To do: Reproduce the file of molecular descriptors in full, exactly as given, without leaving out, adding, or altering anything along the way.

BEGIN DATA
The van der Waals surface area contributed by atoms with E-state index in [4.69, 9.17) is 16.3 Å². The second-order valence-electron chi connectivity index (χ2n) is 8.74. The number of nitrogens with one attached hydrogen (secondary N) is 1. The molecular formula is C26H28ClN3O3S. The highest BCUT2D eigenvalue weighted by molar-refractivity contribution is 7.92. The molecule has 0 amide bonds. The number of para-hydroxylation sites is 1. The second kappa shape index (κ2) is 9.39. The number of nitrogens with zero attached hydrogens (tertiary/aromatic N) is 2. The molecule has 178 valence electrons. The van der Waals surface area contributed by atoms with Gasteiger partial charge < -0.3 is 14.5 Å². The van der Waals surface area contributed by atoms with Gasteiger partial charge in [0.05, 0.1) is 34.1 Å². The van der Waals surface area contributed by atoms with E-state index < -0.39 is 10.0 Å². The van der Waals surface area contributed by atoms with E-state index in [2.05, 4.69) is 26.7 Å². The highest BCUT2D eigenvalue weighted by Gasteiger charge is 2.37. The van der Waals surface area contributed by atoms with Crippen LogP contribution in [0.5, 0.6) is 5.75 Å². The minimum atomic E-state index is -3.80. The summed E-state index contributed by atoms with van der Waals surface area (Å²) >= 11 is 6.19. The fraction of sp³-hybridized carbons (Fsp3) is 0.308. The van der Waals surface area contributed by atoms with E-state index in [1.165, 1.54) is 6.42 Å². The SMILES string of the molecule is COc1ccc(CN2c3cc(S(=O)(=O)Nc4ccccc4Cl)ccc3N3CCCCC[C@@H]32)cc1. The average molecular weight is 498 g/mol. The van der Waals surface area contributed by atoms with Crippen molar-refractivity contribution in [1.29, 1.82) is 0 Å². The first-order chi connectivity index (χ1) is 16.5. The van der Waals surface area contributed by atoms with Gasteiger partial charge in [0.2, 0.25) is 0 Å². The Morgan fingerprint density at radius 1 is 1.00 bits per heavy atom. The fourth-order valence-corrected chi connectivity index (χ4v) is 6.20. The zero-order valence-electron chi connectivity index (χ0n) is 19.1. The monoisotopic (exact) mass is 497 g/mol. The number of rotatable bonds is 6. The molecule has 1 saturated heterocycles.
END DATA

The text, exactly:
The van der Waals surface area contributed by atoms with E-state index in [4.69, 9.17) is 16.3 Å². The second-order valence-electron chi connectivity index (χ2n) is 8.74. The number of nitrogens with one attached hydrogen (secondary N) is 1. The molecular formula is C26H28ClN3O3S. The highest BCUT2D eigenvalue weighted by molar-refractivity contribution is 7.92. The molecule has 0 amide bonds. The number of para-hydroxylation sites is 1. The second kappa shape index (κ2) is 9.39. The number of nitrogens with zero attached hydrogens (tertiary/aromatic N) is 2. The molecule has 178 valence electrons. The van der Waals surface area contributed by atoms with Gasteiger partial charge < -0.3 is 14.5 Å². The van der Waals surface area contributed by atoms with Gasteiger partial charge in [0.05, 0.1) is 34.1 Å². The van der Waals surface area contributed by atoms with E-state index < -0.39 is 10.0 Å². The van der Waals surface area contributed by atoms with E-state index in [2.05, 4.69) is 26.7 Å². The highest BCUT2D eigenvalue weighted by Gasteiger charge is 2.37. The van der Waals surface area contributed by atoms with Crippen LogP contribution in [0.5, 0.6) is 5.75 Å². The minimum atomic E-state index is -3.80. The summed E-state index contributed by atoms with van der Waals surface area (Å²) >= 11 is 6.19. The fraction of sp³-hybridized carbons (Fsp3) is 0.308. The van der Waals surface area contributed by atoms with E-state index in [1.165, 1.54) is 6.42 Å². The SMILES string of the molecule is COc1ccc(CN2c3cc(S(=O)(=O)Nc4ccccc4Cl)ccc3N3CCCCC[C@@H]32)cc1. The average molecular weight is 498 g/mol. The van der Waals surface area contributed by atoms with Crippen molar-refractivity contribution in [1.29, 1.82) is 0 Å². The first-order chi connectivity index (χ1) is 16.5. The van der Waals surface area contributed by atoms with Gasteiger partial charge in [0.2, 0.25) is 0 Å². The Morgan fingerprint density at radius 1 is 1.00 bits per heavy atom. The fourth-order valence-corrected chi connectivity index (χ4v) is 6.20. The zero-order valence-electron chi connectivity index (χ0n) is 19.1. The monoisotopic (exact) mass is 497 g/mol. The number of rotatable bonds is 6. The molecule has 1 saturated heterocycles.